Leiden; city of knowledge! How Leiden might just be the smartest city of the Netherlands

13 September 2018

Is Leiden the smartest city in the Netherlands? Leiden; known for it’s beautiful and picturesque canals, Dutch houses and the home of DutchReview. It’s also a city that puts the university at the heart of the community and sports an amazing range of different museums. So besides being pretty, Leiden also has plenty of brainpower going on, here’s what makes it one of the smartest cities in the Netherlands:

1. It’s home to Leiden University – the oldest one in the Netherlands

Leiden actually has the oldest university in the whole of the Netherlands, as it was founded in 1575 (wow!). The university is one of Europe’s leading international research universities. As a result of this and the university being around so long, the university has taught a lot of students over the years and it currently has 28,130 students and over 6,700 members of staff.

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The university is especially known for social sciences and law, and it is made up of 7 faculties (such as arts, humanities, sciences). The campuses are all over Leiden and a few of them are also present in the Hague. The student community makes up a large part of Leiden and is actually known for its student associations, so the Leiden university is actually the heart of the community, something you should know if you’re considering moving to Leiden.

So, what makes the university so good? Well, the university not only creates future brainiacs, but it has an impact on policy, economy and science. It’s made Leiden a very desirable place to live in a business sense. Take for example the expertise center of the university called LURIS. LURIS helps students and researchers create alliances with other people and companies, helping them with funding and also with startups. The university also collaborates with businesses in the Leiden Bio Science Park (we’ll explain what that is later) and the museums. Basically, we couldn’t picture a Leiden without the Uni.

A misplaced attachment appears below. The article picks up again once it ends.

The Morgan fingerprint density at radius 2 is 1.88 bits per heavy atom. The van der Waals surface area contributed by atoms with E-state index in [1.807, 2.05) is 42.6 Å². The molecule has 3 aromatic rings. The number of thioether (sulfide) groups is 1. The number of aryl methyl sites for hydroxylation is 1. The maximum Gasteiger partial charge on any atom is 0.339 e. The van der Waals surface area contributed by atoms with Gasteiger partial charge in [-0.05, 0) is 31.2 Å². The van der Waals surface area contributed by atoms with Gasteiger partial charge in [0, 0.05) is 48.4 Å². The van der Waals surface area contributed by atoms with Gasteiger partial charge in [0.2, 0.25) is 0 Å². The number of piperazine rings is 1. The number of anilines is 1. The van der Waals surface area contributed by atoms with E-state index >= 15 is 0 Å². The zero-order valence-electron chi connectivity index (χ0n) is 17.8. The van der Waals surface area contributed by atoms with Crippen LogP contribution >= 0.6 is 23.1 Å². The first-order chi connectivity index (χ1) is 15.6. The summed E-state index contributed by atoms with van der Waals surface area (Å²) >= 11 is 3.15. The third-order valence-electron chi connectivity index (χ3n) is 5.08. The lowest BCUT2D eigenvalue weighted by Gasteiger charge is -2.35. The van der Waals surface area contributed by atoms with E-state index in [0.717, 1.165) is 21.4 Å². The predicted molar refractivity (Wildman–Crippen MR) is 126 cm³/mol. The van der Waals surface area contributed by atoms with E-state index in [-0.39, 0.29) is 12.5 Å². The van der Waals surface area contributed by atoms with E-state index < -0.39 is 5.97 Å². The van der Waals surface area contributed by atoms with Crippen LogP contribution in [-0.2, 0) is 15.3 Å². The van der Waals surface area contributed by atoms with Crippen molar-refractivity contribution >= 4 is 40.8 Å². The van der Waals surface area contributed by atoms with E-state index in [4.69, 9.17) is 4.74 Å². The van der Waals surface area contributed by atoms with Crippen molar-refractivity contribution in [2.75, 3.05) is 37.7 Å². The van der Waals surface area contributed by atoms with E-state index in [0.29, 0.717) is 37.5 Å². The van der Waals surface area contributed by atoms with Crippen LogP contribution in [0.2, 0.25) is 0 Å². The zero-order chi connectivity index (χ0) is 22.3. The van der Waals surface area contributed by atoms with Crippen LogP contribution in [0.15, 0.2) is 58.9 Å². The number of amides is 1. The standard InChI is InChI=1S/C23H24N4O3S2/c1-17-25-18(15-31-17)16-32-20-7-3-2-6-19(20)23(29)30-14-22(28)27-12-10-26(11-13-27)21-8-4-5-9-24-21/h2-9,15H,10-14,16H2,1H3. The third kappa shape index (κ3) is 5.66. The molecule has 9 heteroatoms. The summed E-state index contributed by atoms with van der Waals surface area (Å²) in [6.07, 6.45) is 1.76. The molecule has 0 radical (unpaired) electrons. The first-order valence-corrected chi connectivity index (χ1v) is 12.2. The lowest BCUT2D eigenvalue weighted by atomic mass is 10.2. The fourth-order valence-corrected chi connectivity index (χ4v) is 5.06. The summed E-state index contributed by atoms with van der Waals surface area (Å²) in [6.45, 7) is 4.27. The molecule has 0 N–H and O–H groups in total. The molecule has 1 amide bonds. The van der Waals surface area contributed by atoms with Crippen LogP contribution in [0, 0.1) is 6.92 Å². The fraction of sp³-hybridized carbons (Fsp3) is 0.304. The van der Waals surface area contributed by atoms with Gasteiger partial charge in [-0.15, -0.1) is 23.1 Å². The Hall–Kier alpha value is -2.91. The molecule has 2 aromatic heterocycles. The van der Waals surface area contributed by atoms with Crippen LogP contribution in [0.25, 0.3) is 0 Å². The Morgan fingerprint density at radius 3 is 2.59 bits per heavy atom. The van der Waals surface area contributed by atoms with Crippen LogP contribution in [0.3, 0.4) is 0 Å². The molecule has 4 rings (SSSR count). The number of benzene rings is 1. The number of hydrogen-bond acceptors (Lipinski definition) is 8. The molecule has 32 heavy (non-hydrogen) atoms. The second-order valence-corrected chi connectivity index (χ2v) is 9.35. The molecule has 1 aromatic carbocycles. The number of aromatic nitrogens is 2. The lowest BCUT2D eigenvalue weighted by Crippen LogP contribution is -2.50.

The Academiegebouw at the Rapenburg canal – such a beauty.


2. It’s home to the Leiden Bio Science Park

Leiden is the home of the Leiden Bio Science Park, which is the largest life-science cluster in the whole of the Netherlands. It also holds the largest number of bioscience start-ups in the Netherlands, with over 106 medical life science companies residing there. The park mainly focuses on the use of biotechnology in relation to biopharmaceuticals.

Not only is it home to incredible research institutes, but the companies are made up of over 12 nationalities. A true multicultural hub in Leiden.

Source: Wiki Commons // Biccie

Each year the Leiden Bio Science Park gets bigger and better, and it’s going to be buzzing as well in the future since the city of Leiden plans to develop a whopping 1000 new homes in the area. In case you would love to both work and live in the park, here are their vacancies.

Furthermore, with the EMA coming to Amsterdam you can expect plenty of more activity for the Leiden Bio Science Park as well.

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Want to know more about the Leiden Bio Science Park? Check their brochure with plenty of more info!

3. It was like home to Einstein (he was a frequent visitor)

Albert Einstein first visited Leiden back in 1911 with his wife, when he was around 30 years old. He originally visited as a number of students had invited him to the city and he was a guest lecturer. When he arrived he was very fond of Leiden, saying that it was “that delightful piece of land on this barren planet.” After his first visit, he then visited Leiden often, as he was friends with other Dutch physicists. Leiden was actually the home of his closest friend Paul Ehrenfest (professor at Leiden University) and father-figure Hendrik Lorentz.

Einstein at the home of Leiden physics professor Paul Ehrenfest, June 1920 (source: wikipedia – cc)